Planet Mars – The Red Planet

Planet Mars is the second smallest planet in our solar system, with a radius that is approximately half of Earth’s.


How Mars got its name

Martian Orbit

Surface of Planet Mars

Martian Weather

Life on Mars

Curiosity Rover

Where in the Solar System?

Quick Stats



How Mars got its name


Mars in the night sky


Mars was named after the roman god of war, due to its red colour and apparent erratic movement in the sky. Observing from earth mars appears to travel in one direction, then loop back on itself before traveling on its original path. In fact mars has a perfectly normal orbit, as shown in the animation below, but the combination of both orbits and our position in relation to mars is the cause of this illusion.



Martian Orbit


Orbit of Planet Mars


The animation on the left shows the orbits of Mars and Earth to explain the seemingly erratic orbit that was, in part, the reason why Mars was named after the Roman god of war. Initially the planet Mars appears from Earth to be travelling east to west in the night sky of the northern hemisphere. Once the Earth ‘overtakes’ Mars it appears as if Mars jumps back in the opposite direction before continuing in its original path.


This event (known as the Martian retrograde) takes place every 2 years and is only noticeable if the position of mars is plotted over a period of several months.







Martian Retrograde



Surface of Planet Mars


Mars is the second smallest planet in our solar system, with a radius that is approximately half of Earth’s. Its surface area (144,798,500 km² 89,973,616 mi2) a little less than the total surface area of land on Earth (148,940,000 km2 or 57,506,055 mi2)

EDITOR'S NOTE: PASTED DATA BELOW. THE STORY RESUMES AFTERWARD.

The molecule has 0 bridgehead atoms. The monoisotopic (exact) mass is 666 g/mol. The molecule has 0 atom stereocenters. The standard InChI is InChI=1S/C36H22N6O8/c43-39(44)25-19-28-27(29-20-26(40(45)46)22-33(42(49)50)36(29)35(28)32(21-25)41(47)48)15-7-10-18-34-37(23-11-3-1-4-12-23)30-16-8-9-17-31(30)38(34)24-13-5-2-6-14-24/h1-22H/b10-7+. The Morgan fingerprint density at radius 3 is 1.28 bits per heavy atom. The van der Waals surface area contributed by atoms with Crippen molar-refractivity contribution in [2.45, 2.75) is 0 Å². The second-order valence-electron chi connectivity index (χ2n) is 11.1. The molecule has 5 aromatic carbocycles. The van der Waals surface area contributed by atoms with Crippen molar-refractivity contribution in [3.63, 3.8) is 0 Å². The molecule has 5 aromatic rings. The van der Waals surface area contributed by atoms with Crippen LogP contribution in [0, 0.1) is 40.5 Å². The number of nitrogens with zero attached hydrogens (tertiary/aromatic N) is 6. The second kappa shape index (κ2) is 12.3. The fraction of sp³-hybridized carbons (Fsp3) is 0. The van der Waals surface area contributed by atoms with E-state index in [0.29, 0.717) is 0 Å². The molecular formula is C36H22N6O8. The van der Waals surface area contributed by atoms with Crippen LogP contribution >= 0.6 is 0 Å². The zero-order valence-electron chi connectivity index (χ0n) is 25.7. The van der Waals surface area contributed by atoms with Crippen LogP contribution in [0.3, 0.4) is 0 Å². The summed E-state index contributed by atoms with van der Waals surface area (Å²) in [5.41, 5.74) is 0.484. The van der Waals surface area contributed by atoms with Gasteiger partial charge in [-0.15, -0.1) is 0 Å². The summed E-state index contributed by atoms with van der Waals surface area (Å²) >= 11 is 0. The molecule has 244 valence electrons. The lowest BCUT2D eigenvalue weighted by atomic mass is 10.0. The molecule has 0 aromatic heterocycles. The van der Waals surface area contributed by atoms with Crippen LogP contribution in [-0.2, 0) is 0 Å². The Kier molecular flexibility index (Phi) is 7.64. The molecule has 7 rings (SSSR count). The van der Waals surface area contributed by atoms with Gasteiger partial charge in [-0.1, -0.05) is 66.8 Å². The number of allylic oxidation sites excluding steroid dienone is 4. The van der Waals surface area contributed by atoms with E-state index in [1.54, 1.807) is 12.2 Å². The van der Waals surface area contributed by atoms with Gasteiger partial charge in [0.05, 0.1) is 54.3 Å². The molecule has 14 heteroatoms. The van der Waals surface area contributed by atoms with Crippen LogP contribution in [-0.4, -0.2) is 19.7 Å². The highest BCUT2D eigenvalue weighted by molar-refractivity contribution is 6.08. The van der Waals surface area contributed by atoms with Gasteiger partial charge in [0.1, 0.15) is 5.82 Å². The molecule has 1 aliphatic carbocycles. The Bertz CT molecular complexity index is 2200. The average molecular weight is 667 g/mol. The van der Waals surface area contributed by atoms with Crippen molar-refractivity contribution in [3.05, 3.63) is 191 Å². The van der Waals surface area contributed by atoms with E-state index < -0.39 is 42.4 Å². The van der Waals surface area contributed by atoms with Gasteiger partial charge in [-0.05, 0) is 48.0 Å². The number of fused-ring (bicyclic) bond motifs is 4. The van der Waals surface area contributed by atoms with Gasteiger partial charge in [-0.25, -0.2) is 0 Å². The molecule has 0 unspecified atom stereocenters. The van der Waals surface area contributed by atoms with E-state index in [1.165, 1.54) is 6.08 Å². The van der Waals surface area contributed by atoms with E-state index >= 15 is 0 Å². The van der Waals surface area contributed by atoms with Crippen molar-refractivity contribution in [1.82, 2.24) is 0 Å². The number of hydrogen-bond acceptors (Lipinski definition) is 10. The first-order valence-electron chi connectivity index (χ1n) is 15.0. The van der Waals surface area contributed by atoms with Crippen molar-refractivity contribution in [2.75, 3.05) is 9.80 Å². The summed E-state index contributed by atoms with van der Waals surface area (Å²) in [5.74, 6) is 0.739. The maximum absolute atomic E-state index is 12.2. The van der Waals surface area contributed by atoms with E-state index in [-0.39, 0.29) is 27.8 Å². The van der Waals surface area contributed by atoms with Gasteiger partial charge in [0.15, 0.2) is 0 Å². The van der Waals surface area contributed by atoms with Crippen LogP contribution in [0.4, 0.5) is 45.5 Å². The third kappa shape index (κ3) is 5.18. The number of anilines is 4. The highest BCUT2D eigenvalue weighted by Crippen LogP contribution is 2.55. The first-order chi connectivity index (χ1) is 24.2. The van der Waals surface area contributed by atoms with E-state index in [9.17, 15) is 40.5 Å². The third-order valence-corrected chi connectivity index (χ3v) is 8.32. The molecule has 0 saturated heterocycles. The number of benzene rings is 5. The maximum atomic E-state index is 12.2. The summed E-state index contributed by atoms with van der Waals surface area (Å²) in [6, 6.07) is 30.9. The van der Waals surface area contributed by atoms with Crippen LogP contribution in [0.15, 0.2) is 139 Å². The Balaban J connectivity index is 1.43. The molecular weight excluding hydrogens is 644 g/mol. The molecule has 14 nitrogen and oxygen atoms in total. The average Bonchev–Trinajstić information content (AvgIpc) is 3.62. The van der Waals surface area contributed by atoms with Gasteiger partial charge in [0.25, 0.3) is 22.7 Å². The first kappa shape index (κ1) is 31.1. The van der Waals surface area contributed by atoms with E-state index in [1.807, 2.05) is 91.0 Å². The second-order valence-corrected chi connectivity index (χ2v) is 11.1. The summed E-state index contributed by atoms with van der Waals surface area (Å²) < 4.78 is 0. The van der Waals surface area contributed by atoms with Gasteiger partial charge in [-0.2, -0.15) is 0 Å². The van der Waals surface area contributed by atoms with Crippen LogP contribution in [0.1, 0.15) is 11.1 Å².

Also known as the ‘Red Planet’ due to its colouration from the iron oxide (hematite or rust) that covers the surface.


Martian Weather


Planet Mars, like Earth, has a tilt on its axis known as its obliquity, Earths tilt is currently at 23.44 degrees while the planet Mars has an inclination of 25.19 degrees. Its Earths obliquity which gives us our seasons however the seasons on Mars last much longer than ours. This tilt has caused ice deposits to form on its poles which, like on Earth, grow and recede with the seasons.



Seasons on Planet Mars



In 2008 NASA’s Mars Phoenix Lander not only found water at the North Polar Region but observed precipitation, similar to snow, falling from clouds. Analysis of soil in that region suggested that this was a relatively new climate which would have been warmer and wetter a few million years before.



Life on Mars


Life on Mars 1906


On the 6th of December 1906 the article above appeared in the New York Times. Percival Lowell, probably most famous for his work in discovering Pluto, was one of many astronomers that had seen lines across the face of planet mars. Like Italian astronomer Giovanni Schiaparelli, who saw this phenomenon in 1877, Lowell was convinced that they were canals built by an advanced civilisation.